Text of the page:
Friday, October 18, 2013

The Daily Grind


by Matt Sinclair

It’s become a basic truism that we all lead busy lives. Many of us struggle to eke out what writing time we can out of a day. I consider myself lucky to have a half hour or so on the train to read, write, edit, and organize my writing life. In fact, as I’m typing this blog the train is exiting the tunnel and about to cross a river. At times reminiscent of the opening sequence of The Sopranos, but it’s home…

Unless we're careful, it’s easy to get distracted from our writing routine. Sometimes that’s fine, as a writing mind is an exploring mind, and I don’t want to stunt anyone’s imagination. But at the same time, writers need to be able to focus and use their time wisely. A routine might seem like drudgery to some, but to others it's the only way things get done.

Perhaps the easiest way to approach that discipline is to write down things on a calendar and keep notes. But when there's so much going on, notes aren’t always enough. And as the old cliché goes, there are only so many hours in a day.

The future will only bring more change – some we must anticipate and some to which we must adapt quickly. I’m curious: how do you manage your time? Here at FTWA, we’ve posted a few blogs about whether we’re pantsers or planners when it comes to our writing. But what about when it comes to our lives?

Are we pantsers about when we write? I know lots of writers who plan to write a thousand words every day – usually to varying levels of success. But do you vary when you do that? Do you write in increments and squeeze fifteen minutes of writing here and another ten later and maybe a half hour just before or just after bed? Has that changed for you over the years?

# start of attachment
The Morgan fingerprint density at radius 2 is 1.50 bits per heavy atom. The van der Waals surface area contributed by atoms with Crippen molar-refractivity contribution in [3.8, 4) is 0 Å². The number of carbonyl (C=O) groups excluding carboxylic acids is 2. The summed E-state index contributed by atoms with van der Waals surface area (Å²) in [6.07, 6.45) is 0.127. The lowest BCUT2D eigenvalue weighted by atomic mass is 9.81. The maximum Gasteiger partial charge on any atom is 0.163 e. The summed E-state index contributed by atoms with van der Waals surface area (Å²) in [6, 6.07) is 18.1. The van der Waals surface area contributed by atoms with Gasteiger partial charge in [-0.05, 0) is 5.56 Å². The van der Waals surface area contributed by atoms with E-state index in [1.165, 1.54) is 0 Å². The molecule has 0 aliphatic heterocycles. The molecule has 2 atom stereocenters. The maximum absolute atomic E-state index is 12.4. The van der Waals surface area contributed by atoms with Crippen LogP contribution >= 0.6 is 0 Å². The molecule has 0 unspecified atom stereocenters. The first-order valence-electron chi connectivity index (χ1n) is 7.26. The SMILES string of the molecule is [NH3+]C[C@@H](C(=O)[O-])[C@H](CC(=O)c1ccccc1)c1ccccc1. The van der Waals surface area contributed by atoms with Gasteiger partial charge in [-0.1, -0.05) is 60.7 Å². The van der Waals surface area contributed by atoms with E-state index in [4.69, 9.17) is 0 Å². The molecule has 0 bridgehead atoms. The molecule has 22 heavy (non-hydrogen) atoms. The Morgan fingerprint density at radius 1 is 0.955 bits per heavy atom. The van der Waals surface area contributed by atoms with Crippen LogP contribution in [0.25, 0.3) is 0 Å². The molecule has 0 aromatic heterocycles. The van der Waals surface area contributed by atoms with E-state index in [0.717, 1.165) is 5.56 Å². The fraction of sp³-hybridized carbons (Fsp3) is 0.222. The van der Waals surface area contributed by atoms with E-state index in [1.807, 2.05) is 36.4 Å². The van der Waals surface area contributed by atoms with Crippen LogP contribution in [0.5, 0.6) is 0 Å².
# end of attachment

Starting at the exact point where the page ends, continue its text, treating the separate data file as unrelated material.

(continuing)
Do you have specific days when you write? How easy or hard is it to get through your writing days? I know many writers aren’t able or don’t feel compelled to write every day. Trust me, I get it.

But do you know when you write your best? Are you able to optimize your peak writing moments?

What do you guys think? How do you approach that daily (or not quite daily) grind?


Matt Sinclair, a New York City-based journalist and fiction writer, is also president and chief elephant officer of Elephant's Bookshelf Press, which recently published Summer's Edge and Summer's Double Edge, which are available through Smashwords (SE) (SDE) and Amazon (SE) (SDE), and include stories from several FTWA writers. In 2012, EBP published its initial anthologies: The Fall: Tales from the Apocalypse, (available viaAmazon and Smashwords) and Spring Fevers (also available through Smashwords, andAmazon). Matt blogs at the Elephant's Bookshelf and is on Twitter @elephantguy68.


6 comments:

Crystal Collier said...

I have a routine, and the more I adhere to it, the more effective I become. The brain is a machine that can be trained, so whatever you train it toward is the way it will work. If you program it for writing every day at 4:00 PM, it will kick into gear and be ready to go. It only takes 21 days to establish new habits. ;)

Jemi Fraser said...

I rarely get writing time until after work and family life are winding up for the day. It can be very hard for my brain to work effectively at that point! In the summer, it's so much easier to get things done during the day! :)

JeffO said...

I was 'fortunate' enough to be unemployed for some time, which got me in a great writing-every-day routine. Now that I'm fortunate enough to be again employed, I'm having a tough time getting myself rescheduled. For me to really get going at writing again, I'm going to have to forgo a lot of hockey watching. That's not a bad thing.

sjp said...

A pantser in every aspect haha the best peak times are at night when you can fully relax without stress and let your mind completely sink into another world :)

Debra McKellan said...

I never thought about if I'm a pantser about when I write, but I guess it's true. I'm not good at keeping a schedule, so whenever I have something on my mind to write, I'll write it. If nothing comes to me, I'm just staring at my computer otherwise.

Matt Sinclair said...

Thanks, everyone for your comments!

Jemi's comment about the brain being ineffective after a day dealing with family and work certainly felt familiar to me.

I also appreciated Crystal's comment about the time it takes to get a new habit to settle in. It's true. (Ever wonder why so many ads allow you to have the first few weeks of a product for free?...)